tom of using surnames prevailed in Wales.
Thomas Lewts, of Harpton, served the
office of sheriff for Radnorshire in 1552.
Towards the close of the ensuing century,
his descendant,

Thomas Lewis, was Colonel of the trained
bands of Radnor and Brecon. This gentle-
man m. Margaret, daughter and co-heiress
of William Howes, esq. of Greenham, in
Berkshire, and had, with other issue,
Thomas, his successor.
Hugh, b. in 1694, a Canon of Windsor,

where he d. in 1742.
Henry, b. in 1727, m. Henrietta-Maria
Gustafin, and had, with younger
John, b. in 1738, heir to his uncle
Colonel Lewis dying in September, 1724,
was s. by his eldest son,

Thomas Lewis, esq. of Harpton Court,
b. in 1690, who, upon the accession of the
house of Brunswick was returned to parlia-
ment for the Borough of Radnor, which
place he continued to represent for nearly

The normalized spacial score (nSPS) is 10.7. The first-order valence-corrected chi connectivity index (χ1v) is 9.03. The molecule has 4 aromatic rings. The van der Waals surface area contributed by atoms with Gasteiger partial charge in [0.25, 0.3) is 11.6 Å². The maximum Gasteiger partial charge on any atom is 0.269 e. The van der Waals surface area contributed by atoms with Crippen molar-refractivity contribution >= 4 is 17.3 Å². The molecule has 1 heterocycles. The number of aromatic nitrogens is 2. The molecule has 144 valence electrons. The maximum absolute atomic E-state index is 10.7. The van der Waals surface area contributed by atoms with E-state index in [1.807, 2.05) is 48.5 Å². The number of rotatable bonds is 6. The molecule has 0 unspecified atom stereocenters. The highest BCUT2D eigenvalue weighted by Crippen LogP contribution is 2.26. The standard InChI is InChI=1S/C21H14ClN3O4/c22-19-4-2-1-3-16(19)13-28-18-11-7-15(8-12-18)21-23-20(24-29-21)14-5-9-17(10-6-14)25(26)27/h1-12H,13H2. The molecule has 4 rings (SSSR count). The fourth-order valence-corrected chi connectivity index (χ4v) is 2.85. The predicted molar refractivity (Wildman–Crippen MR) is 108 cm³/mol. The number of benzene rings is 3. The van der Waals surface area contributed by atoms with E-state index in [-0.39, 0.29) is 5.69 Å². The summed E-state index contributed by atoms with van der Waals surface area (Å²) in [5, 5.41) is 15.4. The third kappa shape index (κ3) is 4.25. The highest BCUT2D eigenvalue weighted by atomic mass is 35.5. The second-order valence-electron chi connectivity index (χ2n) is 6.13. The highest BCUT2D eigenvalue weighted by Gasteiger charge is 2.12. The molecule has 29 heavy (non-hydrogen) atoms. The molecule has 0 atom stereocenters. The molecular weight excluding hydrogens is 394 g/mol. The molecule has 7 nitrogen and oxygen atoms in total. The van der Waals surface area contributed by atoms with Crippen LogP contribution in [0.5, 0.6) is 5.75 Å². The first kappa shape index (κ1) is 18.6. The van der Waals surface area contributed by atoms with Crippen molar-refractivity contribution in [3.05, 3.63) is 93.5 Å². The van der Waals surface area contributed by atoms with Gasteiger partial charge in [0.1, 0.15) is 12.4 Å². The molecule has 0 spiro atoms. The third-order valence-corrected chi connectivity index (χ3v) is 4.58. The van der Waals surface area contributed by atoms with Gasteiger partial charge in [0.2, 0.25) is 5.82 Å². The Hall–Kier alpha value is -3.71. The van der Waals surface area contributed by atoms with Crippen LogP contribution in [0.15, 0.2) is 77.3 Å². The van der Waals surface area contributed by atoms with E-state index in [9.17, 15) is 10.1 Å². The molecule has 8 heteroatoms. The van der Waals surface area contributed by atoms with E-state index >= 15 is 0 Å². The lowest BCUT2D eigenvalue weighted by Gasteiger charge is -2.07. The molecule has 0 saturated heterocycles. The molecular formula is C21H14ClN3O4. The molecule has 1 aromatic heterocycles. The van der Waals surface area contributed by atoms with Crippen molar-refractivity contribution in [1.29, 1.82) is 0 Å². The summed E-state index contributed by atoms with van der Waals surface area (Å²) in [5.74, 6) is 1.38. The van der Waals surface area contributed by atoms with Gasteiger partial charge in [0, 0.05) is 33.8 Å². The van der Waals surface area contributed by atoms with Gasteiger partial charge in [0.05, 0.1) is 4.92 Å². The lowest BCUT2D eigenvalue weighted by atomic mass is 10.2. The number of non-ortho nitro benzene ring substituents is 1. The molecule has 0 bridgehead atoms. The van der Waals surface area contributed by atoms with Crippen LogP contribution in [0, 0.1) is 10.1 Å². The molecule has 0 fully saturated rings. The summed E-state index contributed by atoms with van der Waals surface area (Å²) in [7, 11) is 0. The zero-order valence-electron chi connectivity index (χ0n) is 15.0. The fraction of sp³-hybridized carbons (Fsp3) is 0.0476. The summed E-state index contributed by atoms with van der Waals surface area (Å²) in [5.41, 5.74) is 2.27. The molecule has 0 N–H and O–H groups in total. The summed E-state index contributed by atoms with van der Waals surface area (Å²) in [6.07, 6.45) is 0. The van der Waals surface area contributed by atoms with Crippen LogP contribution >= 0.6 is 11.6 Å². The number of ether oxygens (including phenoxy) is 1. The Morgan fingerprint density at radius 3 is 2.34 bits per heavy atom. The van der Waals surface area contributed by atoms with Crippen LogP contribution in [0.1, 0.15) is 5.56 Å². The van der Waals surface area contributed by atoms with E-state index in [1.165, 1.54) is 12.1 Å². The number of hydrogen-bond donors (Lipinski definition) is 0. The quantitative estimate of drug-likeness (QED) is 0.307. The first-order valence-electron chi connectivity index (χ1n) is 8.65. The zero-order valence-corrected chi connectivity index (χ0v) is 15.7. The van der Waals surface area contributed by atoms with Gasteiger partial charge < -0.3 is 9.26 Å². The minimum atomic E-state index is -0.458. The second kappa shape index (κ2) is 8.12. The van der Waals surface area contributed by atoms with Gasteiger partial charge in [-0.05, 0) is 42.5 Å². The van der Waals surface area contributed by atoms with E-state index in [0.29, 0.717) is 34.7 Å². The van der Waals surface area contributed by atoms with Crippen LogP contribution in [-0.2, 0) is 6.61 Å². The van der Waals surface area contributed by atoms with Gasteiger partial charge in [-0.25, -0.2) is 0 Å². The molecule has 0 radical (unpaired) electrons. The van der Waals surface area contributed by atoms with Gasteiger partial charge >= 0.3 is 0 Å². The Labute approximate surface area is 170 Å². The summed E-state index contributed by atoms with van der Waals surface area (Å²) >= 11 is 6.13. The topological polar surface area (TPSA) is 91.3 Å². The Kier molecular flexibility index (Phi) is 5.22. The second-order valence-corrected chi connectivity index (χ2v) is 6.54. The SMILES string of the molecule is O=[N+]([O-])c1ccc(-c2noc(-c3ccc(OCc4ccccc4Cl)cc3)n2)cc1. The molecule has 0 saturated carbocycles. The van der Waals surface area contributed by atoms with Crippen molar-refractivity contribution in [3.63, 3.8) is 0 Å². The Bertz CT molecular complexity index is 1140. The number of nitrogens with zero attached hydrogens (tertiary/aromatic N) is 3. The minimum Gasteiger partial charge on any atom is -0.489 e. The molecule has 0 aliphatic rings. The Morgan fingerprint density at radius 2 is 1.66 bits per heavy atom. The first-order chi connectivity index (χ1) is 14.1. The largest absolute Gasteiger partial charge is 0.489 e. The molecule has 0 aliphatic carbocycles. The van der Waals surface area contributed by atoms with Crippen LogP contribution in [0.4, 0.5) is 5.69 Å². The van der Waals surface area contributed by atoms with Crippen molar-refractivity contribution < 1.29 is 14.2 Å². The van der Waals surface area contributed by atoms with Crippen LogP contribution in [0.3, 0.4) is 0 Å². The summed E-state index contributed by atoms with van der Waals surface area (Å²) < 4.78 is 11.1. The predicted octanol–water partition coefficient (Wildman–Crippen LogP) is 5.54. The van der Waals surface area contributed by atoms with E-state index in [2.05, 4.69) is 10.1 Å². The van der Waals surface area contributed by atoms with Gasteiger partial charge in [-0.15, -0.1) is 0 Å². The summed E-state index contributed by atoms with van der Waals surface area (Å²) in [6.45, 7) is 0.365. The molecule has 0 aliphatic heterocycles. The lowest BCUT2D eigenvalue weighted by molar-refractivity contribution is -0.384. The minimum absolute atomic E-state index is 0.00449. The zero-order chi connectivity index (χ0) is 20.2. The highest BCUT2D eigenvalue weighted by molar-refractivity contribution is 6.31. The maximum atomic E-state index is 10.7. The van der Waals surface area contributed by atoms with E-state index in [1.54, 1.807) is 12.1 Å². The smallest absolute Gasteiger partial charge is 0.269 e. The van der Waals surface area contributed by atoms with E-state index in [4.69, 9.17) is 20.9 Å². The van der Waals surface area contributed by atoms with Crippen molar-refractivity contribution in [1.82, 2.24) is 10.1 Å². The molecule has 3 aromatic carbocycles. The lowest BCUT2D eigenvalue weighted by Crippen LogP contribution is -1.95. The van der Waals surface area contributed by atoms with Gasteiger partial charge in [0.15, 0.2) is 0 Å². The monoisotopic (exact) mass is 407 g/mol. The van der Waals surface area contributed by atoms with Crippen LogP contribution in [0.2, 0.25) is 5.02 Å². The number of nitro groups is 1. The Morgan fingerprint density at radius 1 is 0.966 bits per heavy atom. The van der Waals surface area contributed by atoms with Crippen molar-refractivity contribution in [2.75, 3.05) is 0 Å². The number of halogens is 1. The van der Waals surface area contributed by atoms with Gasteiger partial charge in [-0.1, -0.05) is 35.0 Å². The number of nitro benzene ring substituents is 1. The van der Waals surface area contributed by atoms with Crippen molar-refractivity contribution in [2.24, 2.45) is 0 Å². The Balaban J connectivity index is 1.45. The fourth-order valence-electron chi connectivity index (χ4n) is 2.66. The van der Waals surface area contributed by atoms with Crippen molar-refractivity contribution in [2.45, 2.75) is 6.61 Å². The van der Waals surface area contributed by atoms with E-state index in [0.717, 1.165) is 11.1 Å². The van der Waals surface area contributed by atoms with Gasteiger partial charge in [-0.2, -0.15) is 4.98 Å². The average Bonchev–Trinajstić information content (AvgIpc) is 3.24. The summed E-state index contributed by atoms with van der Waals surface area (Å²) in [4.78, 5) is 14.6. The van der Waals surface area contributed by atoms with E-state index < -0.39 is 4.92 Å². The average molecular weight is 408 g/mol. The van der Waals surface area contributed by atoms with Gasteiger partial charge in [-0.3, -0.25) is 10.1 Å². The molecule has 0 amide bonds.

half a century. He wedded Anne, daugh-
ter and co-heiress of Sir Nathan Wright,

bart. of Lofts Hall, in Essex, Lord Keeper
of the Great Seal, but dying s. p. in 1777,
was s. by his nephew,

John Lewis, esq. of Harpton Court, who
m. first, 15th December, 1761, Mary,
daughter of Charles Colly, esq. a commis-
sioner in the navy, by whom he had three
daughters, viz.

Elizabeth, m. to James Lloyd Harris,

esq. of the Moor, in Herefordshire.
Sarah, m. to Charles Whalley, esq.
Marianne, m. to James Davies, esq.
of Moor Court, county Hereford.
Mr. Lewis espoused secondly, in March,
1778, Anne, daughter of Admiral Sir Thomas
Frankland, bart. of Thirkelby Park, in the
county of York, and had issue,
Thomas-Frankland, his heir.
Anne, b. in 1779, d. in 1793.
Louisa, b. in 1783, d. unm. in 1810.
Mr. Lewis d. in 1797, and was s. by his
only son, the present Right Hon. Thomas
Frankland Lewis, of Harpton Court.

Arms — Quarterly : first and fourth, arg.
an eagle displayed, gules. Second and third,